Don’t be a **** about ratings and reviews

Anyone that knows me, knows I loooooove a coffee shop. I love the atmosphere, I love the smell, I love the people in it, I love the actual coffee too. I have a few favorite hangouts, most of them use an expensive machine (my rationale is that if a place is going to invest in an expensive machine, they are going to train their baristas well and source fresh coffee). Unlike most self proclaimed “coffee snobs” (not a term I ever use to describe myself, although the assumption is often made) I have actually seen a real coffee tree in my life, I can explain the process of washing, fermenting, washing, de-husking, sun drying, roasting and packaging to you. I know that “100% arabica” is one of the most obvious statements to make, robusta is bitter and more likely to be used in instant coffee. I know that a bad barista can mess up even the best and freshest beans if they get their method wrong. I believe fair trade is a market altering consumerist trap and that there are no rules about adding milk or sugar – if you like it, put it in, but hold the pretentious comment if you disapprove!!

Coffee is supposed to serve a social function and a chemical one. And then millennials happened. And their parents. And everyone had a smartphone and a sense of entitlement and it became a wild game of “one-upping” and pretentiousness, complaining and gluten free treats to accompany it.

A few things are obvious on social media at the moment. There is very little regard for other peoples feelings, the context surrounding a situation and what is appropriate to share and what is not. We are lazy and so for convenience sake, we have apps that use GPS and ratings to recommend coffee shops and other restaurants near us. I am most familiar with one specific app – unnamed, but very popular and perhaps easy to guess. The last time I scrolled through the reviews of a restaurant that I often go to I was disappointed. Not in the restaurant, but in humans. Is it our natural instinct to complain? Are we at a level of ungratefulness and entitlement where waiting 20 minutes for a pizza is worth a 3/5 rating and a rant about slow service? Lady complaining about the pizza, have you ever made a pizza yourself? The irony is, and this is what our consumerist culture really needs to remember, is that if you have the money to splash on over priced restaurant pizza, you probably have a relatively comfortable life. Especially if this was paired with a craft beer and you took the cauliflower base because “carbs”. Consider whether the first person you see begging at a traffic light would have minded the 20 minute wait. That person has a very real reason to complain about real unfairness in this world. The review warrior, however, needs to save the next one from waiting 10 minutes longer and so makes their stamp on this world via the foodie app and slashes their previous rating to a 3. What a champ.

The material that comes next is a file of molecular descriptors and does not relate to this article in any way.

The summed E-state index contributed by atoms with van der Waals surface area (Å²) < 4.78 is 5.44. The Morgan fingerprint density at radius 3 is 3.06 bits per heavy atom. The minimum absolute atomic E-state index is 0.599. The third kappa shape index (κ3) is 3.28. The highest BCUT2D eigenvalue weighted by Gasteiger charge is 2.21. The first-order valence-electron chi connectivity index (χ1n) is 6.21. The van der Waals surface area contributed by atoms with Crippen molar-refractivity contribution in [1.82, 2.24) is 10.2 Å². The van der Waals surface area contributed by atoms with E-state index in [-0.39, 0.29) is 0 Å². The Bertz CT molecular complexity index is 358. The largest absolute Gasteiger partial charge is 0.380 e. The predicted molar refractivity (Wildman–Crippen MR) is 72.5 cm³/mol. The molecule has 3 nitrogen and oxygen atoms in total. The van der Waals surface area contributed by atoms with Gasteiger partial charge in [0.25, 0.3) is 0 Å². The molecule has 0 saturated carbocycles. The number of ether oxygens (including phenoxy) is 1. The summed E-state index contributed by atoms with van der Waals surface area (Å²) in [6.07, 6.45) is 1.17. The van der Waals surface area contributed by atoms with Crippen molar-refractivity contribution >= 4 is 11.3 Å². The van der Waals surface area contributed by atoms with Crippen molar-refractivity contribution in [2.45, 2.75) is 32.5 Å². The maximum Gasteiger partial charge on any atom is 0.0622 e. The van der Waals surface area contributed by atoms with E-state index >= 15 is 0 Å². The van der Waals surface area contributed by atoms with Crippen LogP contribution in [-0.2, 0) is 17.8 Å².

On these rating apps, you can get a “foodie” level/status. The more you rate the higher your level or whatever moves up in the ranks of pretense. Think about this incentive. In the same way that likes on a photo encourages more and more self-centred posts, so does this system encourage more ratings and more entitlement. You may be a master rater on the app but are you fair? Did the fact that the waiter (who happens to be human too) overlooked your table really warrant a five sentence review about bad service? Did you look the waiter in the eye? Did you maybe notice that their day was long and that perhaps they also have things going on in their lives? When you decided not to tip well because of this, did you think about why this person who has just dealt with your rudeness and entitlement did not jump at the opportunity to appear at your table every 5 minutes? And why that 10% less tip you gave means more to them than the inconvenience did to you? Do you know what a spiteful rating on an app does to the business of a coffee shop? Did you call the manager and talk about your grievances before you used the coffee shops own wifi to write a bad review? Judging by the responses I have read on reviews, usually not.

So… let’s be honest. You probably don’t know coffee as well as you pretend to, you probably can’t taste the difference between 5 different blends and single origins, you probably expect people to treat you well in your own job and expect people to trust that you know what you are doing there. How about you give the same courtesy to the coffee shop owner, the barista and the waiter at the next place you decide to drop some cash on a medium, dark roast (insisting on arabica- of course) cappuccino with a gluten free muffin that is preferably organic (whatever that even means) and warmed to exactly YOUR liking, all served of course, within minutes because you are the only person in a rush today.

Enjoy coffee shops for what they are, restaurants for what they are and coffee for what it is … don’t be a **** about ratings and reviews!